by Daniel Hathaway
Cleveland’s own Zsolt Bognár will appear on the next Tri-C Classical Piano Series event on Sunday, February 7 at 2:00 pm in Gartner Auditorium at the Cleveland Museum of Art. “This is a program that has been very close to me,” he said in a Skype conversation yesterday. “I’ve performed it a lot privately, but never publicly here in Cleveland. It includes works that I recorded on my debut album.” The concert is free.
That CD, entitled Franz and Franz, highlighting music by Schubert and Liszt, was recorded in Berlin and released in 2013 on the Con Brio label. On Sunday, Bognár will add a set of pieces by Edvard Grieg to round out his program of 19th-century Romantic music.
The pianist will begin with four pieces by Schubert: an Impromptu in A-flat, then the Drei Klavierstücke, D. 946, “a set of three posthumous impromptus never performed during the composer’s lifetime,” he said. “They were found three years after Schubert’s death by Johannes Brahms, who adored them and published them. Recently, they’ve been getting a little more play time. The second impromptu is absolutely my favorite piece ever written. It’s slow and lyrical, with a stormy interlude, then a lyrical ‘song without words’ which is heartbreaking and time-stopping. The third piece is a lively Moravian folk dance that leaves the audience guessing where the downbeats are, because they keep shifting.”
After intermission, Bognár will move on to play a selection from Grieg’s 66 Lyric Pieces. “They’re intimate, domestic ‘album leaves’ not really intended for the concert hall, but they make a connection to some of the Schubert pieces in their conciseness of character. I like to play lesser-known pieces by familiar composers, but I also have to play pieces that are a little more familiar for the audience,” Bognár said.
Liszt comes last. “I’ll play the famous ‘Dante’ sonata, but the bridge that connects it to the rest of the program will be Liszt’s transcription of Schubert’s harrowing song Der Doppelgänger. The ‘Dante’ sonata is one of the ultimate pieces for a pianist. It uses the full resources of the piano, but it’s also an incredible journey for the musician. I’ve been performing it for over twelve years, living and evolving with it. Each year I find something new in the piece. Besides the technical challenges, it’s very difficult to hold it together structurally. There’s a lot going on. I hope that the audience won’t just take away its pyrotechnics, but also appreciate its inner journey and drama, and its moments of repose and reflection.”
Bognár thinks deeply about music, a trait that’s obvious to fans who follow his hosting of Living the Classical Life, a series of filmed interviews with notable musicians. The 28 episodes already available online include sessions with Joshua Bell, Yuja Wang, Nathan Gunn, Stephen Hough, Daniil Trifonov, and Anne Akiko Meyers, as well as such local heroes as Peter Takács, Merry Peckham, and Pierre van der Westhuizen. Luminaries on his ‘to-do’ list include Yefim Bronfman, Marc-André Hamelin, Ivan Fischer, Franklin Cohen, and Jeremy Denk.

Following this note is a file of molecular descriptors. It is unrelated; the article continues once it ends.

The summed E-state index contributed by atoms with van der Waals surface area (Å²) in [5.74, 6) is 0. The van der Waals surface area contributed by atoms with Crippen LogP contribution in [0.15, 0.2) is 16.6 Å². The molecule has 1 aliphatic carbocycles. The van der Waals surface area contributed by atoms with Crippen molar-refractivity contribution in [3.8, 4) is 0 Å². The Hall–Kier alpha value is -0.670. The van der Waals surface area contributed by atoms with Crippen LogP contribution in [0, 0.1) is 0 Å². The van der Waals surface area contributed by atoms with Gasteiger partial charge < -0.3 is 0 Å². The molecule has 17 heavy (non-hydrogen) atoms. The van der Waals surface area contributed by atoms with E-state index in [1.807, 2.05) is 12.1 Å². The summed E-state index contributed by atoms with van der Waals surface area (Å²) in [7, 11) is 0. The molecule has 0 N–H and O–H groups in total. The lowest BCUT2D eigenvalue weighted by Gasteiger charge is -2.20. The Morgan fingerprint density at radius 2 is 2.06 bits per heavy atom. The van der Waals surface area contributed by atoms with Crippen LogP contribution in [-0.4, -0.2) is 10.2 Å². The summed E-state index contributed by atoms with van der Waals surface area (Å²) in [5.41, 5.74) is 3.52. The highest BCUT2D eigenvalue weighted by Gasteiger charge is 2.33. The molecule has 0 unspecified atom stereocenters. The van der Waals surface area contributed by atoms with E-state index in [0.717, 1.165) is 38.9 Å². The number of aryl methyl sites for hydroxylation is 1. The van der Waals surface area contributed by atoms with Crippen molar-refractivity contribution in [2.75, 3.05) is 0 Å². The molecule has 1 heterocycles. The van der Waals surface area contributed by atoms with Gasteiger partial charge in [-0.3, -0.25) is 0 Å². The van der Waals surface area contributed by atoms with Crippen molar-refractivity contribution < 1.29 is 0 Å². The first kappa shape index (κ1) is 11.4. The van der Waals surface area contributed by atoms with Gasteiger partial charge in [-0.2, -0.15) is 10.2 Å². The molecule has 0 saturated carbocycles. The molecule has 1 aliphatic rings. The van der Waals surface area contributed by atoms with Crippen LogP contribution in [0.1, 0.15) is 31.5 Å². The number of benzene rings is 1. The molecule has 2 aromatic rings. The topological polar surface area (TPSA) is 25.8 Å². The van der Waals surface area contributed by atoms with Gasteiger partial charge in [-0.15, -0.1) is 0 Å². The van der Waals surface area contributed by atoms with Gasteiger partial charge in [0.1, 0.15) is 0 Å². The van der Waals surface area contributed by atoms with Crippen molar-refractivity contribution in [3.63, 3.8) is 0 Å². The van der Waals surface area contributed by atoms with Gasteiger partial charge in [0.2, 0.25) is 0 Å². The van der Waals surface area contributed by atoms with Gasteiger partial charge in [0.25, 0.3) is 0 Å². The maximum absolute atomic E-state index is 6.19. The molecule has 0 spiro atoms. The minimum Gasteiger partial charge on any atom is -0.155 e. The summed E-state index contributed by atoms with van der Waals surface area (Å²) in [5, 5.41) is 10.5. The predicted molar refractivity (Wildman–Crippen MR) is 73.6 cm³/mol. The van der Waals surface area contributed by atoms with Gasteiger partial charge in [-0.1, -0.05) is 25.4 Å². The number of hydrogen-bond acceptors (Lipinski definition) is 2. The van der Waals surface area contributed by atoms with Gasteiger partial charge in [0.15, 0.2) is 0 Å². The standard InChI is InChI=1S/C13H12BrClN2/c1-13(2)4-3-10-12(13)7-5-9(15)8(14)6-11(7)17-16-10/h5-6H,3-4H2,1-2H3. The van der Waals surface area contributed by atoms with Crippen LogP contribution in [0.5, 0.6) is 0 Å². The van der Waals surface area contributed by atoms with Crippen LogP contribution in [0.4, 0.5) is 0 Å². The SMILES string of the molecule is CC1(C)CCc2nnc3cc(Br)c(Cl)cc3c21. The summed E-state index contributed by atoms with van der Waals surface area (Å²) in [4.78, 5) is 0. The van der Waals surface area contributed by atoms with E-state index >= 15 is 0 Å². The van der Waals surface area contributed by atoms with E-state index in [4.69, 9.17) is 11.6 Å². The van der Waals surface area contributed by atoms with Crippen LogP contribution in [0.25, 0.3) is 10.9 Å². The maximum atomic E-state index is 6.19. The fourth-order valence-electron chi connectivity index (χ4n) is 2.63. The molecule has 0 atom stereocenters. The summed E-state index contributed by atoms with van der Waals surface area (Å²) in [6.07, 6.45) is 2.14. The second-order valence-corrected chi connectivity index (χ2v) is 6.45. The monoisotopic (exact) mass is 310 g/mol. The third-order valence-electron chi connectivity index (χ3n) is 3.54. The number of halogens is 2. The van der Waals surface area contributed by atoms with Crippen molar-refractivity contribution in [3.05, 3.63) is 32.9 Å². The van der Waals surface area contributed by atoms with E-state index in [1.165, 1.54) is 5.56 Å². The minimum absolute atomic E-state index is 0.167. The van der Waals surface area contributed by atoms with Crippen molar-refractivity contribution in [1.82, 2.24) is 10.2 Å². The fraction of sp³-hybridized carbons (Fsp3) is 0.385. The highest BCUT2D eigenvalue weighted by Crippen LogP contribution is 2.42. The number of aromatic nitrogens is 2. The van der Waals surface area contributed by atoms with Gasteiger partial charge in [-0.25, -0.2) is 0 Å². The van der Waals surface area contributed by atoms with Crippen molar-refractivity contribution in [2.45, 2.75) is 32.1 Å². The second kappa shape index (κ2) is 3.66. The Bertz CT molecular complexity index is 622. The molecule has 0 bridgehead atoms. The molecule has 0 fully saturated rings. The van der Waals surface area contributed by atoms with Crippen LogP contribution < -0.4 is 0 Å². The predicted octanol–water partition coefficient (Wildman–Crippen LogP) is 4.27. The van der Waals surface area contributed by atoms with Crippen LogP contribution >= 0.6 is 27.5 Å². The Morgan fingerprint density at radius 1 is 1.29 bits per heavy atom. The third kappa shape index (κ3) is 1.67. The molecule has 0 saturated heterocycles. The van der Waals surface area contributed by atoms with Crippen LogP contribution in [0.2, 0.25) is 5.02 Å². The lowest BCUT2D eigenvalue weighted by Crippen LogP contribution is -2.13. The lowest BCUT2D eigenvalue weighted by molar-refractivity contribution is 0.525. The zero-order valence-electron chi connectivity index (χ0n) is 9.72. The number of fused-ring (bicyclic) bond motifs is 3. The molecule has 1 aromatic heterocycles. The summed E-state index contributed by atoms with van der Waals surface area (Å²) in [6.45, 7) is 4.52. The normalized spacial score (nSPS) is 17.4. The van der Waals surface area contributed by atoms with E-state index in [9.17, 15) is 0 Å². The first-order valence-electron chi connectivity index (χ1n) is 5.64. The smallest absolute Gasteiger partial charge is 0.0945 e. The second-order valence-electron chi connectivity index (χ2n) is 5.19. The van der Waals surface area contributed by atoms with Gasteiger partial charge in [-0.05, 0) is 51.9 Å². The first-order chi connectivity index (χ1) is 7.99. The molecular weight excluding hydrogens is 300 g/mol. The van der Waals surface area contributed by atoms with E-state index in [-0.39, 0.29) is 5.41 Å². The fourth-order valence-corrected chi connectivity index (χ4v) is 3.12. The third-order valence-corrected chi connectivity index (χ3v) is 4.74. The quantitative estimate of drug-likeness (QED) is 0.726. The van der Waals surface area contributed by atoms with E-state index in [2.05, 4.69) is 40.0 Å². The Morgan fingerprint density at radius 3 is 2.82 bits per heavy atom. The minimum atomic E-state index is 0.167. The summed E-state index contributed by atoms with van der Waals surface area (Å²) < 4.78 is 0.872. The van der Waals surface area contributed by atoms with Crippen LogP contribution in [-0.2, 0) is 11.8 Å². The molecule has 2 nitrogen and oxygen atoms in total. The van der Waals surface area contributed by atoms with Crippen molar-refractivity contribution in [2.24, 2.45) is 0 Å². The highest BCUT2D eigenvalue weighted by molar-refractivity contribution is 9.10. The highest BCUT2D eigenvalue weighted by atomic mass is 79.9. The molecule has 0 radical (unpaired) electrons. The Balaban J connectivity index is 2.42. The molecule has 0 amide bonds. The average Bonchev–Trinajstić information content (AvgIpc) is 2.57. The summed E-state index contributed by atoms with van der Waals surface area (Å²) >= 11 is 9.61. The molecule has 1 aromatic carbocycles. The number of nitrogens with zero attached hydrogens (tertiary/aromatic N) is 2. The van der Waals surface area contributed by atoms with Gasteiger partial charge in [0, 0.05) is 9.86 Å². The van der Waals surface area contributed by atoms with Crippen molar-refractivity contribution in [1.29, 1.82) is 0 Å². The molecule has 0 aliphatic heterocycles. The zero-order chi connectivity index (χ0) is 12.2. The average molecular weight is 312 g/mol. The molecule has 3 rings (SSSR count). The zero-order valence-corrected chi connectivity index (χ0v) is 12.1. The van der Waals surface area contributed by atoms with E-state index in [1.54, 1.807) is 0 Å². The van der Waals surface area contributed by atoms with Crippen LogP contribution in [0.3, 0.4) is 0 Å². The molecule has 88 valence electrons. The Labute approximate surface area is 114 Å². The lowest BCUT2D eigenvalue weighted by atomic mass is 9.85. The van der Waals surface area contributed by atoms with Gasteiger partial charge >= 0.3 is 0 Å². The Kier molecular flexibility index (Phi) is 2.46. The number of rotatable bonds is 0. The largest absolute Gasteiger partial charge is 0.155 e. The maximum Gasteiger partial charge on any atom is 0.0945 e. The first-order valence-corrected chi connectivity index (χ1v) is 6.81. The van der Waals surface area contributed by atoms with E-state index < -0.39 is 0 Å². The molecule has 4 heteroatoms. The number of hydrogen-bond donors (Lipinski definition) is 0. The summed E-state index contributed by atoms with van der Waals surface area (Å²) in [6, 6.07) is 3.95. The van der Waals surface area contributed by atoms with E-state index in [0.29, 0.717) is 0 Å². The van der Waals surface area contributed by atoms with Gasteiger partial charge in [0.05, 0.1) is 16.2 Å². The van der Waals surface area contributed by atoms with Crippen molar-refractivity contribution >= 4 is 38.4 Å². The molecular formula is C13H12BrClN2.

When we spoke, Bognár had just returned from a week-long trip to Manila to play a concert in the recital hall of the Cultural Center of the Philippines. “That was an amazing, totally surreal trip,” he said. “It was the first time I had been there in 23 years, and I connected with roots on my mother’s side of the family I had never explored as an adult. I was amazed by the people and the culture. Manila is so full of life. And the food! It’s all about eating and celebrating and bringing people together.
“The cultural center is the big performance venue that was constructed by Ferdinand and Imelda Marcos in the ‘60s. There were pictures hanging on the walls of all the musical icons I had grown up with, like Van Cliburn and Maria Callas. And the recital brought in so many relatives that I didn’t even know I had.”
On that trip, Zsolt Bognár proved that he’s a dedicated professional for whom ‘the show must go on’ is more than just a motto: he played the recital while suffering from bronchitis. “I was so sick I really didn’t feel like I could do it,” he said, “but I thought to myself, ‘I can’t fly 8,500 miles and not play for my relatives.’ So with a nurse waiting in the wings, I somehow walked myself onstage and said, ‘here goes nothing!’ In the moment of performing, the energy just came to me and I just somehow played. Afterwards, a lovely young women surprised me with a necklace made out of the Philippine national flower. I felt like I was living a dream.”
Bognár’s many local fans will be happy to know he’s recovering nicely and looking forward to Sunday’s performance, which represents his first full-length solo recital in Cleveland in a decade. “The last time was my master’s recital at the Cleveland Institute of Music. This program is the last in a long string of recitals this year. After that, I’m excited about taking some time off to learn new repertoire. There’s great comfort in performing ‘old’ pieces, but one doesn’t always want to rehash the past. I’m getting ready for concerts in Europe this summer — in Germany, Austria, and perhaps a couple of other places.”
Published on ClevelandClassical.com February 3, 2016.
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